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Website creates a virtual library to lend Kindle books

KindleLendingClub.com provides a platform to browse, lend and request hundreds of thousands of Kindle ebook titles. When the site connects a book borrower and lender, the borrower can download the title to her Kindle reader, smartphone, iPad or PC within seconds. The service is entirely free for both lenders and borrowers and the book is automatically returned to its owner after 14 days. KindleLendingClub.com is, in effect, a crowdsourced virtual lending library.

Amazon rolled out Kindle’s new book lending feature on December 30, 2010. Kindle owner and KindleLendingClub.com founder Catherine MacDonald heard about Kindle book lending in response created a community on Facebook where people could meet to lend and borrow. The Facebook community immediately caught on like wildfire, attracting hundreds of people, and Catherine realized that this demand for a way to easily borrow and lend ebooks online warranted a custom-developed web application; KindleLendingClub.com was born. In public beta for just over a week, the website is already serving 7,000+ people and it has facilitated 2,500+ book loans.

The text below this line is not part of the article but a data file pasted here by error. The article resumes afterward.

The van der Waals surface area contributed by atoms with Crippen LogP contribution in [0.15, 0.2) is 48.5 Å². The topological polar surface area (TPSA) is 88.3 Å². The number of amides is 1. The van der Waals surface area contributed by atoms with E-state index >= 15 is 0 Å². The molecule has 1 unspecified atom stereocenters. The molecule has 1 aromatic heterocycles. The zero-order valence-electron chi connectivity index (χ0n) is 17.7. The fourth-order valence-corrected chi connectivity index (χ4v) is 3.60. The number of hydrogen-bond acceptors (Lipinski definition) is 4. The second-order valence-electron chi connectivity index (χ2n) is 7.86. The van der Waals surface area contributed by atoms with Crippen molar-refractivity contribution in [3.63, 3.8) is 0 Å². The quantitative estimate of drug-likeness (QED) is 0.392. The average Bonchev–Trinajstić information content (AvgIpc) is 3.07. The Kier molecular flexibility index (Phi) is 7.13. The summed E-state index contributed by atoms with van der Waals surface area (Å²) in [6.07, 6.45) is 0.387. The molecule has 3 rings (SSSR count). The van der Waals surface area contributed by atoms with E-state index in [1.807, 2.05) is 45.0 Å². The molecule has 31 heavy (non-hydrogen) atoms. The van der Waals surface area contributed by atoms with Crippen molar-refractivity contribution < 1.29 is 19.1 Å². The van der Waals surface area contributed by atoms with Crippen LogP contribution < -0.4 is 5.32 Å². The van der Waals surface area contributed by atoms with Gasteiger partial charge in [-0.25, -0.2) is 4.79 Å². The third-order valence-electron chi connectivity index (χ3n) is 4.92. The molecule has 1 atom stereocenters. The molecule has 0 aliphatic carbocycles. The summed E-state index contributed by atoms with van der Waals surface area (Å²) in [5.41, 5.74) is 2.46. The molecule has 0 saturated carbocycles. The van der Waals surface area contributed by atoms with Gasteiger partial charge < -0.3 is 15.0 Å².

The site is still very much in beta and has a few kinks to work out. The selection is limited, but the site has been live less than a month, and we’d expect to see the selection and variety grow over time as the idea of sharing e-books with strangers kicks off.

The Amazon Kindle lending program only permits an owner to lend a copy of any given ebook once, ever, and only for a maximum of 14 days. Book borrowers who do not want to wait their turn to borrow a popular title, who want to reread or refer back to a book, or who just don’t have time to finish reading the book are likely to buy, she says. “I recently borrowed Jonathan Franzen’s ‘Freedom’ and I just didn’t have time to finish it. Now I’m going to have to purchase my own copy.”

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Laura Khalil
Former Digital Trends Contributor
Laura is a tech reporter for Digital Trends, the editor of Dorkbyte and a science blogger for PBS. She's been named one of…
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